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Mass., US show unexpected economic growth

A covered vehicle at a paint shop at a Chrysler assembly plant in Sterling Heights, Mich.

AP

A covered vehicle at a paint shop at a Chrysler assembly plant in Sterling Heights, Mich.

The state and national economies grew faster than expected over the summer, due to an improving housing market and wage and salary growth, according to a report by the University of Massachusetts and the Federal Reserve Bank of Boston.

The state economy grew at a 3.5 percent annual rate from July through September, according to the report. The national economy expanded at 2.8 percent rate during the same period, the US Commerce Department reported Thursday.

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“It’s just underlying, pent-up demand for housing and other things that consumers and businesses want and need to buy, which is kind of the story of recoveries,” said Northeastern University economics professor Alan Clayton-Matthews, one of the report’s authors.

Economists, however, expect growth to slow next quarter as a result of the 16-day partial shutdown of the federal government last month.

The shutdown also delayed the release of state employment statistics for September, which are collected by the US Labor Department and would normally be used in estimating of overall growth of the Massachusetts economy. State officials will release September employment and unemployment numbers for Massachusetts on Nov. 22 along with the October statistics.

Clayton-Matthews said he used available federal data to estimate the state’s September employment gains at about 1,000 jobs and unemployment rate at 7.1 percent, just below the 7.2 percent rate in August.

Employment and unemployment are among several indicators the local economists use to estimate the state’s quarterly economic growth. Other factors include state sales tax collections, a gauge of consumer spending; payroll withholding taxes, a measure of wage and income growth; consumer confidence; and the stock performance of Massachusetts companies.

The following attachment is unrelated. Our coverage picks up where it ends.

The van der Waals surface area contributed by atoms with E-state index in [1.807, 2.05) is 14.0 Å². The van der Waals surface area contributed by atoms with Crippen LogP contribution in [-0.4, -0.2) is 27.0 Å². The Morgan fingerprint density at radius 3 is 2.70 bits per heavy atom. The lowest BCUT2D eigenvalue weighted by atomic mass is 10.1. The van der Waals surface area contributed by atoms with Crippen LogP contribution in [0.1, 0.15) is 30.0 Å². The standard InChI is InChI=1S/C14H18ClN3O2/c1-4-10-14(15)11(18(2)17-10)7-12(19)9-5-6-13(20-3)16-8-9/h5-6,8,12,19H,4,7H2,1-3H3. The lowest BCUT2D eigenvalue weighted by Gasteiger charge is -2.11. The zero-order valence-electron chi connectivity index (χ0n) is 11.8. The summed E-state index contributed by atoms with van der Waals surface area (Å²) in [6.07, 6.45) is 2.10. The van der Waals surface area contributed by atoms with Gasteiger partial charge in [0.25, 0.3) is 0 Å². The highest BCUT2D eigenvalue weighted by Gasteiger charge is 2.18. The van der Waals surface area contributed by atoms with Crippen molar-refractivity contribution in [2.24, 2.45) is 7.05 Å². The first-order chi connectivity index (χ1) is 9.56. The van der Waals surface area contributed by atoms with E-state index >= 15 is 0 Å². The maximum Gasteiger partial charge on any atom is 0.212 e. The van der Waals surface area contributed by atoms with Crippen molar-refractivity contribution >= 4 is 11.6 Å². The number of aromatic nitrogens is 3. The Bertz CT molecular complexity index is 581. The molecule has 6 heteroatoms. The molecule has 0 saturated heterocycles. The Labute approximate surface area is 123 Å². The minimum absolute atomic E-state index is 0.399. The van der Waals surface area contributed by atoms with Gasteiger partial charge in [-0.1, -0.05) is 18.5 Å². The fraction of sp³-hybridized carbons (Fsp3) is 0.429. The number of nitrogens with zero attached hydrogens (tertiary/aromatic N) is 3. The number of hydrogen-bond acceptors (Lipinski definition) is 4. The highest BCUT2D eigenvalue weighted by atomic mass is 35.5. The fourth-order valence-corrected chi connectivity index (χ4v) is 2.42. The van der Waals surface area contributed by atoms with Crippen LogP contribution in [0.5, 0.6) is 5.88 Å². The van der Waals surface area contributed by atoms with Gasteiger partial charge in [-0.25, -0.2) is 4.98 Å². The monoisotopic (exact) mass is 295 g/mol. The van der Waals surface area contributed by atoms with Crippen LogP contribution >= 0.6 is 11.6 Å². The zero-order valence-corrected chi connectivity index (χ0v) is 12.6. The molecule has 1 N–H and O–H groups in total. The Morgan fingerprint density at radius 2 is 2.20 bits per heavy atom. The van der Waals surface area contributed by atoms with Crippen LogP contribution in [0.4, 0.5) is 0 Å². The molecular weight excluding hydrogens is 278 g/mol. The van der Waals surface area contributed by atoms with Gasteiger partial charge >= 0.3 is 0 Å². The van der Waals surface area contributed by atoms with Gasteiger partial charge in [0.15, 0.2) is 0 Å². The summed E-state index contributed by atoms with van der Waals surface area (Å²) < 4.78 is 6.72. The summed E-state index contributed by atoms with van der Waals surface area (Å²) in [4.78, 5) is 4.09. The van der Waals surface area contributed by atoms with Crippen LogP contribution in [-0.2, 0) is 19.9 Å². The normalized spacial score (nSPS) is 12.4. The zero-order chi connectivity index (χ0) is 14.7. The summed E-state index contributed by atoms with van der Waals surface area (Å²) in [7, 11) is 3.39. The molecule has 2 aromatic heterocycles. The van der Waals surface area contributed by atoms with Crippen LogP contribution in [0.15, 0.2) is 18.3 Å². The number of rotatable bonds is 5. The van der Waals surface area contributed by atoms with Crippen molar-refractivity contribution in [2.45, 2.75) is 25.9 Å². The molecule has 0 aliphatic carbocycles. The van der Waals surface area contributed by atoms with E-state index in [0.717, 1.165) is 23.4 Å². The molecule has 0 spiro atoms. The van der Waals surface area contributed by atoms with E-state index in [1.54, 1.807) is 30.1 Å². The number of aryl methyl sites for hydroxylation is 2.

“The improvement in the third quarter is due to slow, but better, job growth, rising wage and salary incomes, and a higher rate of spending on items subject to sales taxes,” the report said. “A recovering housing market and consumer and business spending are driving up economic growth.”

Those improvements helped offset the economic drag from automatic budget cuts known as sequestration and higher federal payroll taxes that went into effect earlier this year.

The report, published in the UMass economics journal MassBenchmarks, also revised the state’s rate of economic growth between April and June, to a 1.7 percent annual rate, up from previous estimate of less than 1 percent.

Michael Goodman, co-editor of MassBenchmarks and a professor of public policy at the University of Massachusetts Dartmouth, said consumers and businesses are spending more, aided by an improving housing market. But government austerity, in the form of extensive spending cuts enacted earlier this year, continues to take a toll.

“There were definitely some bright spots,” Goodman said. But “we have to be cautious how much we read into any one data point.”

Megan Woolhouse can be reached at megan. woolhouse@globe.com.
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